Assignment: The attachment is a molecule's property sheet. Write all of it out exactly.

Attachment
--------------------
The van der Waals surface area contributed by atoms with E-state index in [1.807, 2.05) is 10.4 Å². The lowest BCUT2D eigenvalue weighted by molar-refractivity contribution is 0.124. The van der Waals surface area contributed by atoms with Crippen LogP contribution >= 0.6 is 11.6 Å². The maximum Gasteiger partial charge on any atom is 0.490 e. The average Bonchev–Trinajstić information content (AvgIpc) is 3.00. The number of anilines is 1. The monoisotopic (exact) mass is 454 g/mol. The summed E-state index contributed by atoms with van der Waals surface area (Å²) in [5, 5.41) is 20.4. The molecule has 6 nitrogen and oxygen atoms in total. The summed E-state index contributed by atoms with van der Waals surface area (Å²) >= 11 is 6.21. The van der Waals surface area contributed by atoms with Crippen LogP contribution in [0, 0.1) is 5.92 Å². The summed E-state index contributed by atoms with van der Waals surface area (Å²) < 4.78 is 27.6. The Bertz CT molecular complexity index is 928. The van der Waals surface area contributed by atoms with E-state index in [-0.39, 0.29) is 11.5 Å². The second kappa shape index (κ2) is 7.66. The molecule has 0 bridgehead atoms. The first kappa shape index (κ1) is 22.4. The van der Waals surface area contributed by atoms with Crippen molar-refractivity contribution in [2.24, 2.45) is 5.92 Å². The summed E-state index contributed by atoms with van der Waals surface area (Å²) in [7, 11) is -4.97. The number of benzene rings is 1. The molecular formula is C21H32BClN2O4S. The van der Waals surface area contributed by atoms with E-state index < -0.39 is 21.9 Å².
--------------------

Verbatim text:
The van der Waals surface area contributed by atoms with E-state index in [1.807, 2.05) is 10.4 Å². The lowest BCUT2D eigenvalue weighted by molar-refractivity contribution is 0.124. The van der Waals surface area contributed by atoms with Crippen LogP contribution >= 0.6 is 11.6 Å². The maximum Gasteiger partial charge on any atom is 0.490 e. The average Bonchev–Trinajstić information content (AvgIpc) is 3.00. The number of anilines is 1. The monoisotopic (exact) mass is 454 g/mol. The summed E-state index contributed by atoms with van der Waals surface area (Å²) in [5, 5.41) is 20.4. The molecule has 6 nitrogen and oxygen atoms in total. The summed E-state index contributed by atoms with van der Waals surface area (Å²) >= 11 is 6.21. The van der Waals surface area contributed by atoms with Crippen LogP contribution in [0, 0.1) is 5.92 Å². The summed E-state index contributed by atoms with van der Waals surface area (Å²) < 4.78 is 27.6. The Bertz CT molecular complexity index is 928. The van der Waals surface area contributed by atoms with E-state index in [-0.39, 0.29) is 11.5 Å². The second kappa shape index (κ2) is 7.66. The molecule has 0 bridgehead atoms. The first kappa shape index (κ1) is 22.4. The van der Waals surface area contributed by atoms with Crippen molar-refractivity contribution in [2.24, 2.45) is 5.92 Å². The summed E-state index contributed by atoms with van der Waals surface area (Å²) in [7, 11) is -4.97. The number of benzene rings is 1. The molecular formula is C21H32BClN2O4S. The van der Waals surface area contributed by atoms with E-state index < -0.39 is 21.9 Å².